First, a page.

Gym Etiquette

The following are some general rules of etiquette that should be observed in a gym. In everything, apply the Golden Rule.

1. Bring a towel

Most commercial gyms do not provide towels. You’ll need it to wipe your sweat off the equipment after using it. Sometimes you may need it to wipe someone else’s sweat off the equipment before you can start using it. So be prepared. I tend to sweat a lot when working out, so I always wear a hoodie to help keep me from sweating all over the place. This also allows me to save my towel for wiping down the equipment instead of myself.

2. Care for the equipment

Please, always wipe off the equipment. The gym is a place to work hard and sweat, and that’s okay, but nobody wants to lay in someone else’s sweat or have to clean the equipment before they can use it. Even if you are not sweating it is still courteous to wipe the equipment off. This also goes a long way toward caring for the gym equipment. When equipment is broken or needs to be replaced it can take a while, so treat everything as if it were your own.

3. Re-rack the weights

When you are done using a particular set of dumbbells or plates make sure you return them to the dumbbell rack or weight tree. This is particularly important if you lift heavy. Not everyone can lift what you can, and they may have trouble carrying the weight. In addition, it burns energy and takes time that someone may need for their workout when they have to remove another person’s weight plates before they can continue their own workout.

4. Return equipment to the proper place

In general, you should feel free to move equipment around that you need to use. Just make sure to return it when you are done. Nearly everyday you can walk into my gym and find a bench that was left in the squat rack or smith machine that someone else was using. It can be very annoying to have to move equipment around that you do not need for your workout. Also, the weight tree and dumbbell rack can quickly become disorganized when weights are not returned to the designated spot and in the proper order, lightest to heaviest. Use the equipment that is available, thats what it’s there for, just return it to the proper place when you are done.

5. Respect space, don’t walk in front of or interrupt someone performing a set

Exercise requires concentration and a mind-to-muscle connection. People look at themselves in the mirror to check their form as they perform a set, but this also enables them to make the mind-to-muscle connection since they can both see and feel each contraction. Walking in front of someone when they are performing can break their concentration, which defeats the reason they are in the gym. Respect a person’s space and allow them to finish their set before walking in front of them. They will likely give you a head nod or wave when they reach their break and don’t mind you getting in their space.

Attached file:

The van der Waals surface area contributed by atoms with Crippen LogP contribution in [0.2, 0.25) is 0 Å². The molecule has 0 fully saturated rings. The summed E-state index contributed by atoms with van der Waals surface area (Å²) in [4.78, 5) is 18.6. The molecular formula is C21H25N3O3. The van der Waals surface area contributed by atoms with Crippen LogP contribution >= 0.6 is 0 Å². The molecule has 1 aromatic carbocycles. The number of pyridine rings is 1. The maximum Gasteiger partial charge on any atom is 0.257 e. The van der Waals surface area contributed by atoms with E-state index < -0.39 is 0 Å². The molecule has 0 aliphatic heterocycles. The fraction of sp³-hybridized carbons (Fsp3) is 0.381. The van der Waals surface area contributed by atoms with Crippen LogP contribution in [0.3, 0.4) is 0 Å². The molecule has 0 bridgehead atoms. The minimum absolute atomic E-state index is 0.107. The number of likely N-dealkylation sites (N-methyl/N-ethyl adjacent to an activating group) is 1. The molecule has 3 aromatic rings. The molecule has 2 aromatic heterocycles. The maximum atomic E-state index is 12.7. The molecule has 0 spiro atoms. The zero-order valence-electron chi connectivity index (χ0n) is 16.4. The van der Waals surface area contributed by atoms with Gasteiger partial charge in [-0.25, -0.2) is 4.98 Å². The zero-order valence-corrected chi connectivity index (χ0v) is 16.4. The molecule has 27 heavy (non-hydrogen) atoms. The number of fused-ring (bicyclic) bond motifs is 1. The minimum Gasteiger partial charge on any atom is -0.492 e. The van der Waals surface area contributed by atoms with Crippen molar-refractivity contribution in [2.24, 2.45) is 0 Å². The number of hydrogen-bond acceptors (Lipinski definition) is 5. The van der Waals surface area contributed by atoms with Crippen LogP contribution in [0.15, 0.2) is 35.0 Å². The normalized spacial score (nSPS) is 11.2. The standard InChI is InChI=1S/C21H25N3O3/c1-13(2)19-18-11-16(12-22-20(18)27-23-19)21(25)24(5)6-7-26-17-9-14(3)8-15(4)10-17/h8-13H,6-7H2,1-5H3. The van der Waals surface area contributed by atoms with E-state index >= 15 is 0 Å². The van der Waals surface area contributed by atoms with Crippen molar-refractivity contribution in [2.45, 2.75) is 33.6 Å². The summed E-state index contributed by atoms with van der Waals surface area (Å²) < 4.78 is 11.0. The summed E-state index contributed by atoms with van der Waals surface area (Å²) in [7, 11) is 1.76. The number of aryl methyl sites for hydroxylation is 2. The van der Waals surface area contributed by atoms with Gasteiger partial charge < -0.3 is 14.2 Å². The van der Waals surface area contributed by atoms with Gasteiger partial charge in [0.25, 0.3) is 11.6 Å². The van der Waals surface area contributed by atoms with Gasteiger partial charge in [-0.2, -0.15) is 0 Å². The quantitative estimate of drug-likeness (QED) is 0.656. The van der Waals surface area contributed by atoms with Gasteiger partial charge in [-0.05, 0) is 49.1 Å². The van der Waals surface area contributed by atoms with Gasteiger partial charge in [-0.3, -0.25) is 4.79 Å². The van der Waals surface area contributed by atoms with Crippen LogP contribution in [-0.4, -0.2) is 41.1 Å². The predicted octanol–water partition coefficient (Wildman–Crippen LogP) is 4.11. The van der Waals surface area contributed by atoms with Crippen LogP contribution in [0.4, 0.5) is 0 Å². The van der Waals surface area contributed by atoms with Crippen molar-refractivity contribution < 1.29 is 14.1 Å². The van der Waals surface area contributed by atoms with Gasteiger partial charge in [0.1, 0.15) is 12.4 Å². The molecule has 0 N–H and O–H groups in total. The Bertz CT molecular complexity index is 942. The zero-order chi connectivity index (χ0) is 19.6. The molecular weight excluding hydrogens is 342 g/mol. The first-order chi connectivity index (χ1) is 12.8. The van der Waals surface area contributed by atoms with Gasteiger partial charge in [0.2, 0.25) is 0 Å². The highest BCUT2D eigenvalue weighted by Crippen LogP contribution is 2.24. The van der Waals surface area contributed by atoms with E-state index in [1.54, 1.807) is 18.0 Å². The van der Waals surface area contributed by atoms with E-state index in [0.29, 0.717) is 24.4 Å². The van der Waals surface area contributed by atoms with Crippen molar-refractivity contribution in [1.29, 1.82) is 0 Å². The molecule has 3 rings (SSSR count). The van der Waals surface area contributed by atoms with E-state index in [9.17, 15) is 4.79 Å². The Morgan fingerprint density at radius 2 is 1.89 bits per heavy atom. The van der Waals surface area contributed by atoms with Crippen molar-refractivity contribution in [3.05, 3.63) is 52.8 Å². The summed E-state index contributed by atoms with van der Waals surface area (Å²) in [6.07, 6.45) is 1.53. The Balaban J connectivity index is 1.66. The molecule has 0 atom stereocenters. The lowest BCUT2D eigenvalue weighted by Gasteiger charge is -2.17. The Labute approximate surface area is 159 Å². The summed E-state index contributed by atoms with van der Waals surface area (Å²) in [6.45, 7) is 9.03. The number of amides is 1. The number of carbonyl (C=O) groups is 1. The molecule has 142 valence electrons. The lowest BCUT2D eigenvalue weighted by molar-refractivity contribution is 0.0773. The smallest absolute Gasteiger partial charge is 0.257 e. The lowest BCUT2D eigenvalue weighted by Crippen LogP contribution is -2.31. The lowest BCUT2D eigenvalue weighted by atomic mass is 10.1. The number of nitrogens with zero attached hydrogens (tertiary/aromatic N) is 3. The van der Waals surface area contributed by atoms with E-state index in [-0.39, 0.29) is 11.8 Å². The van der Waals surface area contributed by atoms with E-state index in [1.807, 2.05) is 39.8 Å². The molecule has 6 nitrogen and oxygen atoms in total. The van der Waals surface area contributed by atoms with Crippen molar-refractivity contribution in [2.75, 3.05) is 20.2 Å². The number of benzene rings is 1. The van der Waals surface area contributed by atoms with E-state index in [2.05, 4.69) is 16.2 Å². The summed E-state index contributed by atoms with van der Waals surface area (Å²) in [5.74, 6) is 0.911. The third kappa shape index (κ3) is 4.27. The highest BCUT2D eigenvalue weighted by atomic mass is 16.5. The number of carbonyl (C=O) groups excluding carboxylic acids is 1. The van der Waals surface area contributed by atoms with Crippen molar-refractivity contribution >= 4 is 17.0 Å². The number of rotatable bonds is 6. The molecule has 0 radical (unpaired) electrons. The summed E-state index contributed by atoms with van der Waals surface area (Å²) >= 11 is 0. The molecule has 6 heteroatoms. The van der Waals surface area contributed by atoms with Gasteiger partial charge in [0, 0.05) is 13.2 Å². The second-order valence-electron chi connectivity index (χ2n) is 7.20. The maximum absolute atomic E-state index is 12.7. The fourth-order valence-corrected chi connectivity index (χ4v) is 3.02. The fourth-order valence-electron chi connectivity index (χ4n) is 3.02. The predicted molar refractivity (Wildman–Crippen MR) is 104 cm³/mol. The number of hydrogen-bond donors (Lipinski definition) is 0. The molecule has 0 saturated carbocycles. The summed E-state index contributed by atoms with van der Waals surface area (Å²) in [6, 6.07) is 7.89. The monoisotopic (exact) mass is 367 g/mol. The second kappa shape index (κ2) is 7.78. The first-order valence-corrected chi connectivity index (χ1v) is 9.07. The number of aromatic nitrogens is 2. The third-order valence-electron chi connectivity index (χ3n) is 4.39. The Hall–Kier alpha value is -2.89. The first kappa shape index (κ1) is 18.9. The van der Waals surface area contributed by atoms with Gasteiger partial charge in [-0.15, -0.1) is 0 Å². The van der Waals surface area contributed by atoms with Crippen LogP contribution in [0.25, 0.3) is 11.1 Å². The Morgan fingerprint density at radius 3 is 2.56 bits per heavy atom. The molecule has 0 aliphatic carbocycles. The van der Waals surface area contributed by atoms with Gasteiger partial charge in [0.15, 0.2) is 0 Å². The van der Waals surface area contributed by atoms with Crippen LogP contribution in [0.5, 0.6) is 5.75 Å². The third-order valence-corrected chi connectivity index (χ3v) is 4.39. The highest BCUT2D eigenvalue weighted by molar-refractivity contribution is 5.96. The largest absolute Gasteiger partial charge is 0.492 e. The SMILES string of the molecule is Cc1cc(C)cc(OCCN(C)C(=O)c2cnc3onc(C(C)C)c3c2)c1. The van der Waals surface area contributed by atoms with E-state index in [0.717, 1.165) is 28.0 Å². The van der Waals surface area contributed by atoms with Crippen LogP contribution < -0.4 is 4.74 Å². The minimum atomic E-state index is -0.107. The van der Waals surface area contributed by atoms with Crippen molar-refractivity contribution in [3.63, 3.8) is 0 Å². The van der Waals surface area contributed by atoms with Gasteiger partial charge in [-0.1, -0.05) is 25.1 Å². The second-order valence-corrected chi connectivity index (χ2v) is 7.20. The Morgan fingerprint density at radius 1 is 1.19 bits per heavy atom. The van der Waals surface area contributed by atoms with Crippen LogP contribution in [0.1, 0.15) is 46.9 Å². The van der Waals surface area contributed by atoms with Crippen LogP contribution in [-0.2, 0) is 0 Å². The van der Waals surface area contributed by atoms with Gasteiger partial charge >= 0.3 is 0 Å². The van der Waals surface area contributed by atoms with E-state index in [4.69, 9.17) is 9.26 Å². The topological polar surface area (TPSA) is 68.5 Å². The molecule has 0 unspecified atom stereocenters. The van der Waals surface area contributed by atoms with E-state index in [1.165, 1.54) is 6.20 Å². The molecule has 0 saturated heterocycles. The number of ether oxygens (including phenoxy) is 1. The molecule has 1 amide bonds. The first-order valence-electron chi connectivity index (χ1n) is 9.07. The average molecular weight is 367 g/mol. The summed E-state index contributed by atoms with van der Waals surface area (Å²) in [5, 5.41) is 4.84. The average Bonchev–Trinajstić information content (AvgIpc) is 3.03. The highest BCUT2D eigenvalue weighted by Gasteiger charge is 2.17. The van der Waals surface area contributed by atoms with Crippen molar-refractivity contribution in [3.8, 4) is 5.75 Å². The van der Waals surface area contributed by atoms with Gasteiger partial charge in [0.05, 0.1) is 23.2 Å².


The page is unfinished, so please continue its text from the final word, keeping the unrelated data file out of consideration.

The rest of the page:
6. Don’t exercise in front of the dumbbell rack

Following on number five, just know that people need a reasonable amount of space to get to the shared equipment, so it is not a good idea to exercise directly in front of it. This is particularly true for the dumbbell rack. Okay, I get it, if you are running the rack then this is unavoidable, but make the effort to be respectful of others. Also, don’t bench press or curl in the squat rack.

7. Check with others before grabbing a piece of equipment

Just ask the people within a few feet of the equipment if anyone is using it. If they say no, feel free to jump on it. This is important because some people do super-sets or compound-sets, which may require them to use more than one piece of equipment at a time. Also, if someone is using a piece of equipment you may be able to “work-in” with them, meaning you take turns using it between each other’s set breaks.

8. Don’t talk on your phone on the gym floor or in the locker room

This is really just considered rude. Just like walking in front of someone concentrating on performing a set, talking on a cell phone can be very distracting. Taking calls during your workout can also ruin your own results. Unless you are a doctor, EMT, or Firefighter on call, it can probably wait.

9. Try to keep the grunts to a minimum

It is perfectly acceptable to grunt during a heavy lift or briefly celebrate a success, but try to keep it to a minimum. If you need to grunt on every rep you may need to consider that you are lifting too heavy, and it can be very distracting for others. Screaming is never acceptable.

10. Wear fresh clothes each visit

You certainly don’t want to be the smelly person in the gym, whether the smell is staunchly old clothes or CK One. Just wear fresh, unscented clothing that is gym appropriate. And don’t wear a hat indoors (flipping up your hoodie is okay, sometimes it’s like a switch that puts you in lift mode).

11. Be nice to the new guy

The Arnold Schwarzenegger and bodybuilder documentary “Pumping Iron” from 1977 has a great scene where Schwarzenegger, in his signature massive frame, is working out at Gold’s Gym, and in the background is an scrawny guy doing lat pull-downs. To me, this harkens back to a day when the gym was for everybody, and everybody was welcome. It is terribly unfortunate that a lot of people feel intimidated to go to the gym. I once had a Soldier tell me that he wanted to get in shape BEFORE he started going to the gym; in his mind only people that looked like they work out actually go to the gym, and nobody else was welcome. So be nice to the new guy and make them feel welcome no matter what their starting point. We all need a cheer leader once in a while no matter where we are on our barbell journey.